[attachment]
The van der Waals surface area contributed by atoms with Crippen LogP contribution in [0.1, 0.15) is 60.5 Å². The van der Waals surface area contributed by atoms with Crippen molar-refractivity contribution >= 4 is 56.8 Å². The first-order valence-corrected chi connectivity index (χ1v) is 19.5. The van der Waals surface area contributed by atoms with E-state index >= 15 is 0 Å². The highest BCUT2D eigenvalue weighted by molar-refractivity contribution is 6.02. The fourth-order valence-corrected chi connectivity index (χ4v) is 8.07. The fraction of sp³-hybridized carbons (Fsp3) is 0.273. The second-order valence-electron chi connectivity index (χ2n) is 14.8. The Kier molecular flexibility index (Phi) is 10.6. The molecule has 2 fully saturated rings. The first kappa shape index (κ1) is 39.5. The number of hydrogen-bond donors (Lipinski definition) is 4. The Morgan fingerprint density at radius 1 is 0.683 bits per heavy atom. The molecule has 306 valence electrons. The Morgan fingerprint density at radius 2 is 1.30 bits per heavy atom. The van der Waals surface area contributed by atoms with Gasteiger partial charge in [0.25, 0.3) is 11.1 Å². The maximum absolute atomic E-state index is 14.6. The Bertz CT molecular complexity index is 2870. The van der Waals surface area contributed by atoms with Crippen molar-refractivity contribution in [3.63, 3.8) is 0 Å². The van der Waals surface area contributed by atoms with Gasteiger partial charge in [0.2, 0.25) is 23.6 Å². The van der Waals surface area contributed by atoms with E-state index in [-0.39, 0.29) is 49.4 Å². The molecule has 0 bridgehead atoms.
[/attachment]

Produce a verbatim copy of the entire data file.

The van der Waals surface area contributed by atoms with Crippen LogP contribution in [0.1, 0.15) is 60.5 Å². The van der Waals surface area contributed by atoms with Crippen molar-refractivity contribution >= 4 is 56.8 Å². The first-order valence-corrected chi connectivity index (χ1v) is 19.5. The van der Waals surface area contributed by atoms with E-state index >= 15 is 0 Å². The highest BCUT2D eigenvalue weighted by molar-refractivity contribution is 6.02. The fourth-order valence-corrected chi connectivity index (χ4v) is 8.07. The fraction of sp³-hybridized carbons (Fsp3) is 0.273. The second-order valence-electron chi connectivity index (χ2n) is 14.8. The Kier molecular flexibility index (Phi) is 10.6. The molecule has 2 fully saturated rings. The first kappa shape index (κ1) is 39.5. The number of hydrogen-bond donors (Lipinski definition) is 4. The Morgan fingerprint density at radius 1 is 0.683 bits per heavy atom. The molecule has 306 valence electrons. The Morgan fingerprint density at radius 2 is 1.30 bits per heavy atom. The van der Waals surface area contributed by atoms with Gasteiger partial charge in [0.25, 0.3) is 11.1 Å². The maximum absolute atomic E-state index is 14.6. The Bertz CT molecular complexity index is 2870. The van der Waals surface area contributed by atoms with Crippen molar-refractivity contribution in [3.63, 3.8) is 0 Å². The van der Waals surface area contributed by atoms with Gasteiger partial charge in [0.2, 0.25) is 23.6 Å². The van der Waals surface area contributed by atoms with E-state index in [-0.39, 0.29) is 49.4 Å². The molecule has 0 bridgehead atoms.